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Men, Women & Children

A potentially interesting premise is handled so badly that what might have been a provocative drama quickly and irrevocably devolves into the technological equivalent of…

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Time Is Illmatic

An excellent documentary that focuses more on why the Illmatic album came to be than how successful it became. Prepare to be schooled in many…

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Ballad of Narayama

"The Ballad of Narayama" is a Japanese film of great beauty and elegant artifice, telling a story of startling cruelty. What a space it opens…

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Monsieur Hire

Patrice Leconte's "Monsieur Hire" is a tragedy about loneliness and erotomania, told about two solitary people who have nothing else in common. It involves a…

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If We Picked the Winners 2014: Best Actor

In anticipation of the Academy Awards, we polled our contributors to see who they thought should win the Oscar. Once we had our winners, we asked various writers to make the case for our selection in each category. Here, Odie Henderson makes the case for our pick for the Best Actor of 2013: Chiwetel Ejiofor in "12 Years a Slave". Two winners will be announced Monday through Thursday, ending in our choice for Best Picture on Friday. Click here for Best Supporting Actress and Best Supporting Actor.


In “12 Years a Slave,” Chiwetel Ejiofor exemplifies Norma Desmond’s great line from “Sunset Blvd.”: “We didn't need dialogue. We had faces!” The actor radiates mental and spiritual turmoil through the expressiveness of his eyes, brow and mouth. It burns from within, at times as bright as a supernova, at others as dim as a single candle in the darkest night. As Solomon Northup, Ejiofor’s facial calibrations are rarely less than perfect. His early scenes reek of shellshock and the hopeful optimism that the cruel joke of his situation will be rectified. As the film progresses, his eyes depict how his situation curdles his defiance into an almost hopeless sense of defeated acceptance. In the final scene, those eyes tear up as part of a haunting apology to a family he no longer knows.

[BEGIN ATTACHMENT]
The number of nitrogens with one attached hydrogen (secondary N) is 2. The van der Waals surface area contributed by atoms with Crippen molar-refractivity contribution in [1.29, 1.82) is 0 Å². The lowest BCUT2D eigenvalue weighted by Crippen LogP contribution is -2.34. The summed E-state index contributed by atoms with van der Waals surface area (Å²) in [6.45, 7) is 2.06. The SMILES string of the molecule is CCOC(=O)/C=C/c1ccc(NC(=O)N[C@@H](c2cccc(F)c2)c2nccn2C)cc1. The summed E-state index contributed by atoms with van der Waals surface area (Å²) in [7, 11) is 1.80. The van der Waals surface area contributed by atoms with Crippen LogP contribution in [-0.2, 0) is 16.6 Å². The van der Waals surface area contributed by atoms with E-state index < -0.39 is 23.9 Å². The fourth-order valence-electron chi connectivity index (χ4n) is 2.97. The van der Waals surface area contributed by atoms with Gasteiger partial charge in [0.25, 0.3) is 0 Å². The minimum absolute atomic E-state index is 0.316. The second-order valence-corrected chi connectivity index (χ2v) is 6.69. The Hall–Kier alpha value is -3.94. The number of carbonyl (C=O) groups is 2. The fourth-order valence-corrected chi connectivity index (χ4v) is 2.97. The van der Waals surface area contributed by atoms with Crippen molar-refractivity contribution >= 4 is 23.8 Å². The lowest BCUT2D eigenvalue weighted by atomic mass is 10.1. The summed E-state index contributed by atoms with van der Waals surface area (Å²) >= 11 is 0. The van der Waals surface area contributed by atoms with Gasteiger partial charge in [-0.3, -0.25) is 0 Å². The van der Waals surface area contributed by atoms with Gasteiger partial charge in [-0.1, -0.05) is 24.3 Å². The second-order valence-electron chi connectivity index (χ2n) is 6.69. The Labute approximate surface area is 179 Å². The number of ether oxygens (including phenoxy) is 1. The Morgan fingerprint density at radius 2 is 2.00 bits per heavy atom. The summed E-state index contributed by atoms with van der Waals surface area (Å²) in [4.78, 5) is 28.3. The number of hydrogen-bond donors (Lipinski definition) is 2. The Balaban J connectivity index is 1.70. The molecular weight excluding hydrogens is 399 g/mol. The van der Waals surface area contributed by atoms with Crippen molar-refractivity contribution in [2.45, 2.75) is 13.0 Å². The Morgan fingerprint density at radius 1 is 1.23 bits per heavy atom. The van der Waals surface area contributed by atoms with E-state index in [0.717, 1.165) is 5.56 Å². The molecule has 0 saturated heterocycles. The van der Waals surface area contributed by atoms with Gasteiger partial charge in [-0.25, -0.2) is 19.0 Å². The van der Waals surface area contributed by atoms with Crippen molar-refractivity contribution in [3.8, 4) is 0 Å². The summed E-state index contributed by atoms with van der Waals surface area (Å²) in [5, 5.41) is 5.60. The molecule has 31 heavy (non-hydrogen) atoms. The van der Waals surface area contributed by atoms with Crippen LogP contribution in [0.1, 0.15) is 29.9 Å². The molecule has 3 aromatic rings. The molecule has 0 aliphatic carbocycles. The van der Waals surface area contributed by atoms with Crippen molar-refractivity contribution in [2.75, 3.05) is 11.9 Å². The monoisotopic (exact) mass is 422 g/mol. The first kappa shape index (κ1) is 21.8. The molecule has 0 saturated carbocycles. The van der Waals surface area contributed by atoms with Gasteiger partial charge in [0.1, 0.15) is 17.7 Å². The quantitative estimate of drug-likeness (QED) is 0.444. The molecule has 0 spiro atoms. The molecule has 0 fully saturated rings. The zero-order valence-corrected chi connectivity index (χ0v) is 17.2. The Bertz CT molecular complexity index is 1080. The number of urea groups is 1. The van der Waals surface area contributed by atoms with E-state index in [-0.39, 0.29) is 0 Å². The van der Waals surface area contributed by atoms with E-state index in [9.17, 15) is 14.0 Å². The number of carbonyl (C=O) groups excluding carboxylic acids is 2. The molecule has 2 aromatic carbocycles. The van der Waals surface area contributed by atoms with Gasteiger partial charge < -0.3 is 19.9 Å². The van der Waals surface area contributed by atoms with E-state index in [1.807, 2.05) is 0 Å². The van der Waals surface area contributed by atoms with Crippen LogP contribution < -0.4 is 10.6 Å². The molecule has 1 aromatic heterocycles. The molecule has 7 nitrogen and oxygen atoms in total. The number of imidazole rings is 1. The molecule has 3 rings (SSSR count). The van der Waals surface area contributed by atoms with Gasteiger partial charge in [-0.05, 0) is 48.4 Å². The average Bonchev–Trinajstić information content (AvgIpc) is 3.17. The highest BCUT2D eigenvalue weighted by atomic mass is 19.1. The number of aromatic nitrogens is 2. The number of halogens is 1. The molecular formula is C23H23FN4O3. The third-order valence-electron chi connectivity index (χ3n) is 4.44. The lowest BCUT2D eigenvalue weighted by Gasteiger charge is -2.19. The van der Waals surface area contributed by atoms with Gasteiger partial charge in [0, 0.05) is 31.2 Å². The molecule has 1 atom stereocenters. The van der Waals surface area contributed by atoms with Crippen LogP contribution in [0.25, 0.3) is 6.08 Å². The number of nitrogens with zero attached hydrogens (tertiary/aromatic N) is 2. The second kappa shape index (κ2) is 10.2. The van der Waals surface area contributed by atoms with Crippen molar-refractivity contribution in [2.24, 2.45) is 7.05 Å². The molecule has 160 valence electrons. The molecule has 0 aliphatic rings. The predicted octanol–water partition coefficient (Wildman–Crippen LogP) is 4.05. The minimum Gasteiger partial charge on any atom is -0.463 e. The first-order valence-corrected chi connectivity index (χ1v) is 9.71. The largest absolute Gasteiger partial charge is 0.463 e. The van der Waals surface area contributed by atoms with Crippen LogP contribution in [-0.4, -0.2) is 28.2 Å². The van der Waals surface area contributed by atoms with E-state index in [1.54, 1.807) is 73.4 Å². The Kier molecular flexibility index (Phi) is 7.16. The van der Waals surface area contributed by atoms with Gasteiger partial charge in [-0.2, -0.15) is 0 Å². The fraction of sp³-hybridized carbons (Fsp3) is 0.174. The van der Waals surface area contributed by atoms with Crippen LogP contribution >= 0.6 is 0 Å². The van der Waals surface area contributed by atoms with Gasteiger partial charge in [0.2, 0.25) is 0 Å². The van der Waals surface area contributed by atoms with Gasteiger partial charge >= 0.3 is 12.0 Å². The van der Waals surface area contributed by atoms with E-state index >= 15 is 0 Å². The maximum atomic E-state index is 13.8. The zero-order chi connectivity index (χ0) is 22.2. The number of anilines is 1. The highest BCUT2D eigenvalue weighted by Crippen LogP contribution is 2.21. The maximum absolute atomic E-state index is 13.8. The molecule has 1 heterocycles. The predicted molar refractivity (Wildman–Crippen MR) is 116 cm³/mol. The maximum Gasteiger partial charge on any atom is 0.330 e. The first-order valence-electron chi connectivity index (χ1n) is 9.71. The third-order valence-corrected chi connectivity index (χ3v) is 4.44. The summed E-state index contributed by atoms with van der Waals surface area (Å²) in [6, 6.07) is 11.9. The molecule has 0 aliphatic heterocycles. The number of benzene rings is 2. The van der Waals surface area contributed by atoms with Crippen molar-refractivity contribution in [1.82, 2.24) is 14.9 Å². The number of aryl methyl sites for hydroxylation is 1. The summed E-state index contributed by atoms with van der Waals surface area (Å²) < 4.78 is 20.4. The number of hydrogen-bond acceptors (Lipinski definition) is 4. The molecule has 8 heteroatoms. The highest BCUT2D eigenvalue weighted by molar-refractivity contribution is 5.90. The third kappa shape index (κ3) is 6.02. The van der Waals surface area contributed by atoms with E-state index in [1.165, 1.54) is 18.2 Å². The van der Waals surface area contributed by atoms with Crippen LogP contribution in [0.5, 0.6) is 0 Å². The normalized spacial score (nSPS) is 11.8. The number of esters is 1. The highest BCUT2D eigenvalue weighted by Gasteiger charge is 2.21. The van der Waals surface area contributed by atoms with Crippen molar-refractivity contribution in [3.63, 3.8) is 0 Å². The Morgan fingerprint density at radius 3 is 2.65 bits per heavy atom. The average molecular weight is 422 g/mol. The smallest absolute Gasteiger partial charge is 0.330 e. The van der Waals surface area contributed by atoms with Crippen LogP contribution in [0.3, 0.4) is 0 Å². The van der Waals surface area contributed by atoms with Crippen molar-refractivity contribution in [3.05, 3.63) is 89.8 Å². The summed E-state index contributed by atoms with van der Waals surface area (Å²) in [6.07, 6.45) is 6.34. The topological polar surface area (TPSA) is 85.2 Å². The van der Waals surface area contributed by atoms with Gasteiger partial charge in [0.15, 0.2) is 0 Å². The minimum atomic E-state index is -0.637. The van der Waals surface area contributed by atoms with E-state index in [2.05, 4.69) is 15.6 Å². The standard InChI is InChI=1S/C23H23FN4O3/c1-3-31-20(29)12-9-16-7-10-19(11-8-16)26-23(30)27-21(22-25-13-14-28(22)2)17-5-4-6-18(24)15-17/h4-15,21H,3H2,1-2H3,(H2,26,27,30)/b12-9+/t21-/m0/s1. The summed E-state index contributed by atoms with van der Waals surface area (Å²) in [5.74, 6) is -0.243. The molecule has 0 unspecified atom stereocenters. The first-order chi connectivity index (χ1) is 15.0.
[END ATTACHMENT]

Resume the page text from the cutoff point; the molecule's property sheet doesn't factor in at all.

The birds-eye distance of director Steve McQueen’s gaze requires an actor who can give the audience a view from the ground and an emotional rhythm to follow. Ejiofor is the instrument of measurement here—he’s the metronome that keeps and marks the passage of time. Depending on which characters he is onscreen with, Ejiofor plays up and blends certain elements of Northup’s personality. His anger at Paul Dano’s overseer differs from the mixture of rage, terror and disgust that he manifests for Michael Fassbender’s Epps. His concern for Patsey is tempered by an unspoken admiration of her strength. And his frustration and impatience at Adepero Oduje’s wailing, weeping slave reveals a more unsavory side of a man who may have gave little thought to Oduje’s situation when he was a free man.

“12 Years a Slave” provides numerous opportunities for Ejiofor to visually communicate with the viewer. His agonizing near-lynching, his awakening in bondage, and the burning of his last attempt at freedom are all memorable scenes. But the one that seals just how deserving Ejiofor is of that Oscar is the sudden moment where he turns to face the audience. As he “stares” at us, I saw what I felt reflected back at me. For a moment, to paraphrase Flaubert, Solomon Northup c’est moi.

Acting like this never wins awards for men. Voters want more action, flashiness and gimmickry from actors, while actresses tend to be rewarded for the loss of a sense or total silence. I’ve no hope for Ejiofor on March 2nd, but he is RogerEbert.com’s choice for Best Actor.

Click here for our winner for Best Actress and come back tomorrow for Best Picture.

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